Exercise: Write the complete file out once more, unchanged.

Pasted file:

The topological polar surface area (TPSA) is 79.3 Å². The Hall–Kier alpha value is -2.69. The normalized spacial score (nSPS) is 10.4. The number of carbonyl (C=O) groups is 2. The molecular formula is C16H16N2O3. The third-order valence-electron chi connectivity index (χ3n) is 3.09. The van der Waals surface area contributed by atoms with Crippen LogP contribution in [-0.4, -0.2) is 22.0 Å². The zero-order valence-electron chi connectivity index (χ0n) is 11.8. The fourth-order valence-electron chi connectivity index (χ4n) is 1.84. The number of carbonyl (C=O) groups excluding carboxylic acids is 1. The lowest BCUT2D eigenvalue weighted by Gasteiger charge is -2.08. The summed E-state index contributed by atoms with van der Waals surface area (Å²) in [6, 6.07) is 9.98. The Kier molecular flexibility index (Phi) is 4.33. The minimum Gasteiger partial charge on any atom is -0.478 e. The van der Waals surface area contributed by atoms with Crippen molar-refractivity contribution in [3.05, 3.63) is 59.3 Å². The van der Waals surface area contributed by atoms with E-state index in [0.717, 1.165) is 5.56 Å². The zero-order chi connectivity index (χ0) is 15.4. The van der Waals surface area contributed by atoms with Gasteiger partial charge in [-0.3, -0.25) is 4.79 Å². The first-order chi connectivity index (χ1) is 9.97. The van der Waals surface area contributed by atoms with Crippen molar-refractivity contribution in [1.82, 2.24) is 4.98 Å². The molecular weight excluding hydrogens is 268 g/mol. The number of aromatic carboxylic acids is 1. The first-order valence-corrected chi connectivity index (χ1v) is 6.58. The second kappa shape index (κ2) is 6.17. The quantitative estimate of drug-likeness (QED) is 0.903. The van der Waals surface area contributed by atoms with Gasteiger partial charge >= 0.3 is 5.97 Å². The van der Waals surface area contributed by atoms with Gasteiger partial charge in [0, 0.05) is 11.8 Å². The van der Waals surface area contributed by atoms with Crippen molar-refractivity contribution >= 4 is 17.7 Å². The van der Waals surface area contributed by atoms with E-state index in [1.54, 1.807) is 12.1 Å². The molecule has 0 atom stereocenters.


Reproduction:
The topological polar surface area (TPSA) is 79.3 Å². The Hall–Kier alpha value is -2.69. The normalized spacial score (nSPS) is 10.4. The number of carbonyl (C=O) groups is 2. The molecular formula is C16H16N2O3. The third-order valence-electron chi connectivity index (χ3n) is 3.09. The van der Waals surface area contributed by atoms with Crippen LogP contribution in [-0.4, -0.2) is 22.0 Å². The zero-order valence-electron chi connectivity index (χ0n) is 11.8. The fourth-order valence-electron chi connectivity index (χ4n) is 1.84. The number of carbonyl (C=O) groups excluding carboxylic acids is 1. The lowest BCUT2D eigenvalue weighted by Gasteiger charge is -2.08. The summed E-state index contributed by atoms with van der Waals surface area (Å²) in [6, 6.07) is 9.98. The Kier molecular flexibility index (Phi) is 4.33. The minimum Gasteiger partial charge on any atom is -0.478 e. The van der Waals surface area contributed by atoms with Crippen molar-refractivity contribution in [3.05, 3.63) is 59.3 Å². The van der Waals surface area contributed by atoms with E-state index in [0.717, 1.165) is 5.56 Å². The zero-order chi connectivity index (χ0) is 15.4. The van der Waals surface area contributed by atoms with Gasteiger partial charge in [-0.3, -0.25) is 4.79 Å². The first-order chi connectivity index (χ1) is 9.97. The van der Waals surface area contributed by atoms with Crippen molar-refractivity contribution in [1.82, 2.24) is 4.98 Å². The molecular weight excluding hydrogens is 268 g/mol. The number of aromatic carboxylic acids is 1. The first-order valence-corrected chi connectivity index (χ1v) is 6.58. The second kappa shape index (κ2) is 6.17. The quantitative estimate of drug-likeness (QED) is 0.903. The van der Waals surface area contributed by atoms with Gasteiger partial charge >= 0.3 is 5.97 Å². The van der Waals surface area contributed by atoms with Gasteiger partial charge in [0, 0.05) is 11.8 Å². The van der Waals surface area contributed by atoms with Crippen molar-refractivity contribution >= 4 is 17.7 Å². The van der Waals surface area contributed by atoms with E-state index in [1.54, 1.807) is 12.1 Å². The molecule has 0 atom stereocenters.